Cyber attacks are a growing vulnerability for our homeland security and broader national interests – and federal employees are on the front lines. In fact, Politico recently reported that Congress and other government agencies face an average of 1.8 billion cyber attacks per month. Both the number of attacks and their sophistication continue to increase at an alarming rate.
In many instances, the key to successfully combating an attack is stopping it at its entry point, which is often the unsuspecting federal employee. For example, the Politico report pointed out that “…attacks are increasingly focused on infiltrating application software on Hill staffer computers…,”noting:
In the last five months of 2009, 87 Senate offices, 13 Senate committees and seven other offices were attacked by spear-phishing attacks, which appeared as e-mail messages to staffers urging them to open infected attachments or click on bad links.
It is critical that federal employees understand the possible types of cyber attacks in order to guard against them. Creating an awareness of cyber threats is only the beginning. Addressing a persistent and evolving threat requires persistent and evolving training. A number of key elements are required for any near-term or long-term cyber security training effort to succeed.
Cyber security must be an agency priority. Cyber security education and training are much like any other agency initiative: if leadership indicates that something is a priority, agency employees will take action. Agency leadership must make it clear that cyber security education and training are a priority, model the behavior they ask of their employees, and dedicate resources to address the problem and its solution. If they do so, federal employees will respond accordingly.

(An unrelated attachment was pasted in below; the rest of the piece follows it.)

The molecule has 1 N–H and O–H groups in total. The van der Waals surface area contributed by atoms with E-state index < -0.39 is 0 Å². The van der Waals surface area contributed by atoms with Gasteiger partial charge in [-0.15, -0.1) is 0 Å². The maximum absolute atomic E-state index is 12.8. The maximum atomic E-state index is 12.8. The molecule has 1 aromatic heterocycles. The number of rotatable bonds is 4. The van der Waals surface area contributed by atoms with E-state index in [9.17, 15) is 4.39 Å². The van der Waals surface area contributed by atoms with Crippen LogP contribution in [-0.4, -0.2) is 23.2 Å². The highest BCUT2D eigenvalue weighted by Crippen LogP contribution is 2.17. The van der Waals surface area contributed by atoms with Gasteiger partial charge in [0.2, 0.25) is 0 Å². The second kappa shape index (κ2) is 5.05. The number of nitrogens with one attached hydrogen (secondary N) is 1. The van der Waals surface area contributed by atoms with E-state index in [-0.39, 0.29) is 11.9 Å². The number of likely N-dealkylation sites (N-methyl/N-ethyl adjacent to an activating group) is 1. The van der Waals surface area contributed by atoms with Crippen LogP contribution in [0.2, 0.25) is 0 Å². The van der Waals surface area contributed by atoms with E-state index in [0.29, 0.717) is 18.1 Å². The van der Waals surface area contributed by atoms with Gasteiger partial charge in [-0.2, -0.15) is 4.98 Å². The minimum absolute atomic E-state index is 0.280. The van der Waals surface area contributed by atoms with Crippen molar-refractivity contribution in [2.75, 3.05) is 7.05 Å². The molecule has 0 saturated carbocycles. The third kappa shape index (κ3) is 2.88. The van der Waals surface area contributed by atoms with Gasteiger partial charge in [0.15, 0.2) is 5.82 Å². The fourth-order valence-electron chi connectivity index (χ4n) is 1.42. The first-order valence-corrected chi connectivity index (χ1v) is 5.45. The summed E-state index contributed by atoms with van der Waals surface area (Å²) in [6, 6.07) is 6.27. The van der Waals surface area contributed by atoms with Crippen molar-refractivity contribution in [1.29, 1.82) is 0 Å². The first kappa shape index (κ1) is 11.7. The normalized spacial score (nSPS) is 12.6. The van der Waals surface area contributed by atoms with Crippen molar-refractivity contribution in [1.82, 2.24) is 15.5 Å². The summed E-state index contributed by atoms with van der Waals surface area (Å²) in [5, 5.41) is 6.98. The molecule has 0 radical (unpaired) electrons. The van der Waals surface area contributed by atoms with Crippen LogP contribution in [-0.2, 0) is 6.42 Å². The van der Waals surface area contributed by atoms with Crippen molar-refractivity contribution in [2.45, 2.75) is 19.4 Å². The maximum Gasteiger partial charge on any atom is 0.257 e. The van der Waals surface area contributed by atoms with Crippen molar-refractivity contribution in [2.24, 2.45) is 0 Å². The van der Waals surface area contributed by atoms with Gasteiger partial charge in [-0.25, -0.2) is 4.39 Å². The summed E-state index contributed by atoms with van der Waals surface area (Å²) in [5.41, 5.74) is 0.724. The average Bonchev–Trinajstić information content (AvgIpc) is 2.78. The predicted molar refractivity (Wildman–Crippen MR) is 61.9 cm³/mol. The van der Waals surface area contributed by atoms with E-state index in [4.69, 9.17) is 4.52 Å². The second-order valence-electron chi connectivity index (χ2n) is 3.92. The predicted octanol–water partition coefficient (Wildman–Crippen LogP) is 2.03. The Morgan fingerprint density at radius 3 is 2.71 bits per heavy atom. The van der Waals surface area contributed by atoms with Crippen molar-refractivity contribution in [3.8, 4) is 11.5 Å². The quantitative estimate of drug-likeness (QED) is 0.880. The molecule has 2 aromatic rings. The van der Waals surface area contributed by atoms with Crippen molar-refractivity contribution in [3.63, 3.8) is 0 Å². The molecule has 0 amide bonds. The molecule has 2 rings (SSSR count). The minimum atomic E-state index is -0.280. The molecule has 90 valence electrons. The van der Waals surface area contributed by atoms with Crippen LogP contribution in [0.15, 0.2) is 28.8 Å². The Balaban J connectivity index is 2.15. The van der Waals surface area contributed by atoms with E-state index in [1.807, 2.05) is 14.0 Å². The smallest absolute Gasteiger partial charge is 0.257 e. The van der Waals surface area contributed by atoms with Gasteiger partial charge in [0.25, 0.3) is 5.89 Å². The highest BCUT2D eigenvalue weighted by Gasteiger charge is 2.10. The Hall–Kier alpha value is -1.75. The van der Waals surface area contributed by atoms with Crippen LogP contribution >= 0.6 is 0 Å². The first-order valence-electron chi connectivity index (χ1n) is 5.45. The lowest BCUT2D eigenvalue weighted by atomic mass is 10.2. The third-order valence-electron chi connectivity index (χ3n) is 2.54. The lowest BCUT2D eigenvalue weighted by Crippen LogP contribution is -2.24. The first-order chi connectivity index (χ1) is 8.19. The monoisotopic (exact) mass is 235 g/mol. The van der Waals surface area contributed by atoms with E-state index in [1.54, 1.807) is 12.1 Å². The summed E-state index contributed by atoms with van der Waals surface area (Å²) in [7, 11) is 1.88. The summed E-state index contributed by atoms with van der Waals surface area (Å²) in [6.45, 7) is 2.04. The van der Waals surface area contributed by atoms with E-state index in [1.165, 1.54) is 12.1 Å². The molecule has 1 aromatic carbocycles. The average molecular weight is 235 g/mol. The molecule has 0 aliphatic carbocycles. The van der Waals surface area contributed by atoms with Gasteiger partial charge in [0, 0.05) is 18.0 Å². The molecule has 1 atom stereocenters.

Education and training must be continuous. Hackers, terrorists, and other bad cyber actors do not wait for reporting requirements or other compelling organizational issues to decide when to attack – they just do. Education and training efforts should be ongoing, consistently updated, and test employees’ understanding of the topic on a regular basis. Agencies must be as persistent and agile in their training as cyber attackers are in their efforts to do harm.
All agency employees must be included in training. All agency employees, and their contractors, are vulnerable to cyber attacks. No grade level is too high or too entry-level to be excluded from standard education and training.
Reporting and accountability measures must be implemented. Accountability mechanisms should be used to not only identify those personnel who have or have not received cyber security training, but also on how well they retain the information they have learned. The use of cyber security quizzes or other mechanisms to test the workforce’s cyber knowledge provide a quantitative measure of the effectiveness of the training program as well as targeting specific personnel or subjects for deeper training.
The techniques used to attack information networks and exploit information are quickly evolving to the point where it is almost impossible to distinguish intrusion activity. The federal government must use an educated workforce on the cyber threat as a force multiplier as part of its cyber security strategy. Individual employees and agencies must share the responsibility for anticipating and preventing cyber attacks from succeeding.